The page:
Passenger films plane evacuation at Oakland Airport

Dramatic moments were captured on cellphone video as smoke forced passengers to quickly evacuate a plane in Oakland.
February 27, 2014 12:11:56 PM PST
There are new details on the plane that experienced smoke in the cabin after it landed at Oakland International Airport Wednesday night. SkyWest Airlines says it was not an emergency, in spite of a recording that shows a lot of urgency.

The SkyWest spokesperson tells me this was not an emergency evacuation. Rather, she describes it as an expedited deplaning.

SkyWest was operating the Delta connection from LAX to Oakland. A passenger recorded the incident on his phone. He captured some fairly dramatic moments.

First there was a fairly calm request from a flight attendant.

"Please leave all your personal belongings behind," she said.

Then, the message got a little more urgent.

"We cannot breath back here, go," another flight attendant announced.

Linton Johnson, a former spokesperson for BART, recorded the incident on his cellphone and describes for us what it was like after they landed.

"I was up at the front," he said. "As soon as we landed, I started smelling some sort of scent that was odd to me, smelled like burning rubber. And then by the time we started getting close to the gate, the pilots slammed on the breaks and the flight attendants were running and then they started saying 'get off the plane, get off the plane, leave your belongings behind, get off the plane, get off the plane.'"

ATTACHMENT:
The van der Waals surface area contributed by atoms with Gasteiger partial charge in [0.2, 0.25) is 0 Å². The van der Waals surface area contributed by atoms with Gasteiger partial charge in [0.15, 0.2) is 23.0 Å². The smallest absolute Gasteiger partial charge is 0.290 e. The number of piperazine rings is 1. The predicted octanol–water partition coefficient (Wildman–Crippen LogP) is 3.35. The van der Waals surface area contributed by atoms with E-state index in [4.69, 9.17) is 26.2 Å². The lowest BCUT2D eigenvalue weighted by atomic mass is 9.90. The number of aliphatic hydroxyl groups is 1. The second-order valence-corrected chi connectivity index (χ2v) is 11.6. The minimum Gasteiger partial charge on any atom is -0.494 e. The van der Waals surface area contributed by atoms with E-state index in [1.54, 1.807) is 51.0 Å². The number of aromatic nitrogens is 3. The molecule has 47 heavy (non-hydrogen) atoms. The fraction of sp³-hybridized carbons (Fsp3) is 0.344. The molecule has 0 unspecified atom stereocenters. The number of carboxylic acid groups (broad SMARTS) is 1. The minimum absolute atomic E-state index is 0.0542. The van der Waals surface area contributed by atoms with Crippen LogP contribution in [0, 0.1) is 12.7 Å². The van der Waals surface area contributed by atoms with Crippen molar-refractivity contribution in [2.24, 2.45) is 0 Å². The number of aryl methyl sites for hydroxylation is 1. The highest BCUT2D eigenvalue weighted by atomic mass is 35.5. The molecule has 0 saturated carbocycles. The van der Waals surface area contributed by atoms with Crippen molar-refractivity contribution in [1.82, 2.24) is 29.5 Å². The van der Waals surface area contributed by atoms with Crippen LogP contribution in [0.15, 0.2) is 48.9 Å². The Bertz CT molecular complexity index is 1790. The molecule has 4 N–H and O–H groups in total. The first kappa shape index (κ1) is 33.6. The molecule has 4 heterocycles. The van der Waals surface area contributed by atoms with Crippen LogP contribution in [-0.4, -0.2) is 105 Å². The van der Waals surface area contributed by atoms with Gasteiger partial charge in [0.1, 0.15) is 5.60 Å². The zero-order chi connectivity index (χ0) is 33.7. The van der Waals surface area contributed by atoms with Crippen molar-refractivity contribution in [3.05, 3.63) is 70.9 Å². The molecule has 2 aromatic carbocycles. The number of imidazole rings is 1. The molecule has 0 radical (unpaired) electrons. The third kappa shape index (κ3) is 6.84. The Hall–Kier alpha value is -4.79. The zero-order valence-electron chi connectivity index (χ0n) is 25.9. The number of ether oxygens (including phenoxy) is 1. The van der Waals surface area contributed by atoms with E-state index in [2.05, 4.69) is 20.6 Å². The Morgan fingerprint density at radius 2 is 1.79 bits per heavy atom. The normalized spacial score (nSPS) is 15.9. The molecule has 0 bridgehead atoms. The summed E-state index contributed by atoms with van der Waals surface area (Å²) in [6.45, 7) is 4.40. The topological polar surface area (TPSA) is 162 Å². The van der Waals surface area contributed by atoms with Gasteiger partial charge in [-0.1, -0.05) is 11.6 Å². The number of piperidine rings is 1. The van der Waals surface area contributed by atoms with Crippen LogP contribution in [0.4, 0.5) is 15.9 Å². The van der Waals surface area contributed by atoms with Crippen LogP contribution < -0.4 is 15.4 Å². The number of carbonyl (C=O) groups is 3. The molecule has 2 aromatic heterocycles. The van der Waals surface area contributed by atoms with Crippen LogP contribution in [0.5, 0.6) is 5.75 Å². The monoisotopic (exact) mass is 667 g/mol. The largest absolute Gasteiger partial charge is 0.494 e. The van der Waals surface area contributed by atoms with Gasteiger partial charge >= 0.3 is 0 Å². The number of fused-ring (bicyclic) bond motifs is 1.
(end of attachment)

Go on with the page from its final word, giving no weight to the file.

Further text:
SkyWest is downplaying what happened. A spokesperson issued a statement this morning. It reads, "SkyWest Flight 4454 arrived on time, landed and taxied to the gate normally. At the gate, the smell of smoke was reported and all 75 passengers deplaned through the main cabin door.

Between the passengers and four crew members, no one was hurt.

SkyWest says it was an air conditioning pack that caused the problem.

Once safely out of harm's way, Johnson says it could have been worse.

"Can you imagine if this had happened at 30,000 feet?" Johnson asked. "The ironic part was I was reading a book about airplane disasters, so it's kind of nice that mine didn't turn out to be the disaster that I was reading about."

SkyWest says crews have inspected the aircraft and it has been cleared to resume flying.


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